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Lindsey Graham Formally Blocks Schumer Naming Replacement for Feinstein on Judiciary Committee

AP Photo/Alex Brandon


Upon asking the Senate to replace Sen. Dianne Feinstein (D-CA) on the Senate Judiciary Committee with Sen. Ben Cardin (D-MD) by unanimous consent, Senate Majority Leader Chuck Schumer's (D-NY) request was formally blocked by Sen. Lindsey Graham (R-SC), the ranking member on the committee.


Earlier in the day, White House Press Secretary Karine Jean-Pierre echoed the point made by many other Democrats, which is that Feinstein has had "an impressive career" and that "this a decision for her to make when it comes to her future."


The calls for Sen. Dianne Feinstein (D-CA) to resign have been ramping up with increased ferocity, though so are those urging temperance on the matter, as she's been out due to shingles and now complications. While she has not resigned, Feinstein has taken note of how her absence from the Senate Judiciary Committee is creating anxiety for her fellow Democrats when it comes to confirming judicial nominees, and has asked Senate Majority Leader Chuck Schumer (D-NY) to name her replacement on the committee. It's a move Republicans and at least one Democrat do not seem to be on board with, though.

According to CNN's Manu Raju, Sen. Joe Manchin (D-WV), not only won't call for her resignation, which he called "ridiculous," but also said he wouldn't support replacing her on the committee. 


This is certainly not the first time Manchin has gone along with siding with Republicans on legislation and on nominees. As Raju also tweeted, he is described as "non-committal" on Julie Su, the nominee for Secretary of Labor, and that he has "no comment."

Leader Schumer had communicated on Monday he would put forth a resolution, which he wanted to discuss with Senate Minority Mitch McConnell (R-KY), about, who himself had just returned following a fall. McConnell himself has communicated that Schumer will not get help from Republicans, though.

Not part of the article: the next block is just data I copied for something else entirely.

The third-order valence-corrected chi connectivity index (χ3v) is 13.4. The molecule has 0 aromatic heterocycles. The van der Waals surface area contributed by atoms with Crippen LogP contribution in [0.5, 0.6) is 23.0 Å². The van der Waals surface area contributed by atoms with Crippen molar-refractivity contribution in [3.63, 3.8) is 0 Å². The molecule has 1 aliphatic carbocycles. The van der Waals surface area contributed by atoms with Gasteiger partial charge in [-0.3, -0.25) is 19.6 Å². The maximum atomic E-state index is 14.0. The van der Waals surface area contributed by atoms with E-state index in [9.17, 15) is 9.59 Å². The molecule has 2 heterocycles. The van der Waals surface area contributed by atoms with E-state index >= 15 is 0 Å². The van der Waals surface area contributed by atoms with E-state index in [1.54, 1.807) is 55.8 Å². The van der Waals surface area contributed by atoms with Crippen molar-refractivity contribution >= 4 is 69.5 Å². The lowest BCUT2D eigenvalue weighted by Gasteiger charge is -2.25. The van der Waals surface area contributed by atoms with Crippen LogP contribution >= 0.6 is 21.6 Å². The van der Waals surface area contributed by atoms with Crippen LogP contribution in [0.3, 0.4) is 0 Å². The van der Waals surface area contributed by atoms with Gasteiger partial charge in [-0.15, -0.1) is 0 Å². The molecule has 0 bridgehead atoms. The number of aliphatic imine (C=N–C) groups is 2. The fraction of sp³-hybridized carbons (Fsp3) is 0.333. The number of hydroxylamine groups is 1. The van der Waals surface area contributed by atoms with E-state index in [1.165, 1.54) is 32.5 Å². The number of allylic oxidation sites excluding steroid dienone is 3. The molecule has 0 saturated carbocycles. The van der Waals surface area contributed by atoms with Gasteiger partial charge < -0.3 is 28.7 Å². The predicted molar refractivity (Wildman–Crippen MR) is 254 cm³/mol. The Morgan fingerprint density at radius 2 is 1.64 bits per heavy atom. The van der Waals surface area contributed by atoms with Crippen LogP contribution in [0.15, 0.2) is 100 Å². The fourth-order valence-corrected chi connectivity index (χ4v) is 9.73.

"Senate Republicans will not take part in sidelining a temporary absent colleague off the committee just so Democrats can force through their very worst nominees," he told Raju. 

Among the first to communicate that they would not support naming a resolution were Sens. Marsha Blackburn (R-TN) and Tom Cotton (R-AR), who are both on the Senate Judiciary Committee. 

"The left doesn't know to define a woman, but they sure know how to discriminate against one," Sen. Blackburn shared with Townhall when asked for further comment. Blackburn memorably asked now Justice Kentaji Brown Jackson if she could define a woman during her confirmation hearing last year, though she claimed could not, as she's "not a biologist."


Sen. Cotton has also since tweeted doubling down on his opposition, with a reference to how poorly Democrats treated now Justice Brett Kavanaugh. 

The subject of Republican opposition has certainly made headlines. The Monday morning POLITICO Playbook detailed "No GOP favors for Feinstein." Tuesday morning's Playbook edition also referenced a Monday night report which listed Sens. Susan Collins (R-ME), Bill Cassidy (R-LA), John Cornyn (R-TX), Thom Tillis (R-NC), and Joni Ernst (R-IA) as those opposed. Cornyn and Tillis are also on the committee. 

Members such as Reps. Ro Khanna (D-CA) and Dean Phillips (D-MN) have publicly called on Feinstein to resign, although it's worth noting that Khanna supports Rep. Barbara Lee (D-CA), who is running to replace the retiring Feinstein in the 2024 elections, and that Lee would fulfill Gov. Gavin Newsom's (D-CA) criteria of appointing a black woman to replace Feinstein.

The POLITICO report also quotes Sen. Tim Kaine (D-VA) who shared "I’m sure we’re going to be talking about this as a caucus this week." Particularly telling is how he added "These are the kinds of discussions where you really kind of have to get in the room to think it through. We haven’t started those discussions yet."


Later on Tuesday, Raju announced that Schumer is looking to replace Feinstein with Sen. Ben Cardin (D-MD). There  needs to be 60 votes though in favor, something that is looking increasingly unlikely.

Perhaps most telling of all is that Schumer seemed less than forthcoming when asked if Feinstein is expected to return in May, now just a few weeks away, and if she would return if not. He merely said "soon."


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